One of the biggest changes in the upcoming Sherlock release of the Attivio Platform is moving to a Hadoop-based architecture for big data applications. Hadoop provides us with a number of low level capabilities that we no longer have to manage at this scale, such as resource management (YARN), coordination (Zookeeper), storage (HDFS) and bookkeeping (HBase). One of the side benefits of YARN based resource allocation is the ability to scale up or down your system’s footprint with a few simple YARN commands. At Attivio, we’ve taken this ability and used it to scale up/down our index, for total flexibility when it comes to performance, cost or index management.
Good question. What is the point? The point is to create measurable business value from enterprise data. Of course, before measurable business value comes insight. The Modern Data Architecture (MDA) recognizes that insight can lie hidden in data of all types—structured or unstructured, messy or modeled, historical or realtime.
As I’ve mentioned in prior blogs, the biggest use cases we see in Hadoop these days come from the risk and compliance functions of large banks. Initially, many banks and other financial services institutions (FSIs) adopted Hadoop out of sheer necessity despite its early immaturity on the governance front. With primary analytic use cases such as Know Your Customer, eCommunications Surveillance, and Anti-Money Laundering, FSIs need analytic solutions that can run at massive scale—the Hadoop sweet spot.
Writing on the O’Reilly.com site back in August, CEO Jessie Anderson of Smoking Hand, a training company for Big Data technologies, commented on the overall complexity of Big Data, NoSQL technologies, and the distributed systems that deploy them.
Chief Data Officers certainly have first-hand knowledge of this complexity and the hurdles it presents to extracting the maximum value out of business data. Complexity takes a variety of forms throughout the Big Data stack. Let’s start at the bottom.
If you missed the Strata+Hadoop Conference in New York City last week, here’s a quick recap.
From September 26-29, 10,000 experts came together to share best practices, innovative technology news, and network with their contemporaries around all things data—data science, big data, and data in the enterprise. Sessions and keynote speeches focused on a wide array of topics. Members of the Attivio team had a few favorites, including:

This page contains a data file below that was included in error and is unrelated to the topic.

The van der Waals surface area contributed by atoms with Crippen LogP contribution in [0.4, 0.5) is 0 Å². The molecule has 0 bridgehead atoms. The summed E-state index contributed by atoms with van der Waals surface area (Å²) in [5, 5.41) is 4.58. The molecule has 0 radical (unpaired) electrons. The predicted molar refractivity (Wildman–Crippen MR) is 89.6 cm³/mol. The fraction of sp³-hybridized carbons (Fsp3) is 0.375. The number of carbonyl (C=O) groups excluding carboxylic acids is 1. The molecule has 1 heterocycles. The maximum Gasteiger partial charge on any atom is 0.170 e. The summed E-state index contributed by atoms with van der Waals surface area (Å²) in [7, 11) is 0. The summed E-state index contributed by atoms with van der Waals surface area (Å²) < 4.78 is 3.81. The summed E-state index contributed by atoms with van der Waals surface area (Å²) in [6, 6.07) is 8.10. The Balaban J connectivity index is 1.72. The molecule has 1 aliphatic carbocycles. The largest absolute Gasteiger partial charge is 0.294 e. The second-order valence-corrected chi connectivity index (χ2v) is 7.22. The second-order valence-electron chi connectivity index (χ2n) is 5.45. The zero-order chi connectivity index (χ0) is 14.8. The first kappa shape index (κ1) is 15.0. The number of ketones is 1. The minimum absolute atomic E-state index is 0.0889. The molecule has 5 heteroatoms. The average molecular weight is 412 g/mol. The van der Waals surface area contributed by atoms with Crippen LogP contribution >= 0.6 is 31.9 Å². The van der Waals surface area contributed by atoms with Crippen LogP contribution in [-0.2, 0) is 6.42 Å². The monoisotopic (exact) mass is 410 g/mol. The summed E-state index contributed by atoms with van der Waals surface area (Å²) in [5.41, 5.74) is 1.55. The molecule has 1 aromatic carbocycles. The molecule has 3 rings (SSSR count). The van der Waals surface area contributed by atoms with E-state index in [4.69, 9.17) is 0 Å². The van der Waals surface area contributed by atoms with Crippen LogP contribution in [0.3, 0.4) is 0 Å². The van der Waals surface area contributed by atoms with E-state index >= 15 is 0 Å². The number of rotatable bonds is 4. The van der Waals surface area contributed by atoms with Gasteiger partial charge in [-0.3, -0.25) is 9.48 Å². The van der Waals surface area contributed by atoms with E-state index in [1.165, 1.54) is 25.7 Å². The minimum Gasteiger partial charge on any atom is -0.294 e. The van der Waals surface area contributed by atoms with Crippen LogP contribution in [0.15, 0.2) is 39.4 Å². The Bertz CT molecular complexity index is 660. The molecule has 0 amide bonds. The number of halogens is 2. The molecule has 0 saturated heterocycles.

As many of our customers move their entire compute environment—including analytics and storage—into the Hortonworks distribution of Hadoop, Attivio has focused on gaining greater integration with Hortonworks. Having one platform repository in which to execute makes everyone's life simpler.
Organizations recognize the value of Hadoop in dealing with extremely large and diverse datasets. But they're also looking for enterprise features such as data governance. Attivio can help in both areas. Here's Attivio CTO and co-founder Will Johnson discussing Hadoop integration at a recent Hortonworks user conference.
Forrester just released its latest Wave report. Unlike many on more mature technologies, this report on native Hadoop BI platforms included only six vendors, of which Attivio was one. In Forrester's estimation, there are no leaders in the market, just contenders and strong performers.
Hadoop is fast becoming the center piece of a modern data architecture. And Cloudera Enterprise provides the centralized management and robust support that you need to effectively operate Hadoop.
The modern data architecture stores data as is; it doesn't require pre-modeling. It needs to accommodate volume, velocity, and variety including structured and unstructured information. Hadoop does this very well.
Many of our customers use Hadoop. And Attivio's full-platform certification on Cloudera Enterprise will help them streamline their modern data architecture by offering agile data access wherever data resides.
I recently attended Hadoop Summit 2016 where not surprisingly there was a lot of conversation about topics other than Hadoop. For example, the importance of ecosystem partners to any Big Data solution.
It was a great conversation. Carey pointed out that although data scientists do spend a lot of time on analytics, they also spend just as much or more time "wrangling" their data environments and trying to find data and move it where they need it. And that's why EMC turned to Attivio and Zaloni. Check out the rest of the discussion.
At Attivio, we work with some of the world's largest banks and manufacturing companies. As they invest more in Hadoop, they also require more from it. They recognize its value in dealing with extremely large and diverse data sets. But they're also looking for enterprise features, and data governance is often at the top of the list.
When we and a number of our customers joined Atlas—the Hortonworks data governance initiative—we brought our unique capabilities around data discovery and dealing with unstructured data. Many companies have chosen Hadoop as their new data platform and need a way to integrate their legacy data sources. We can connect the Hadoop ecosystem with external legacy systems.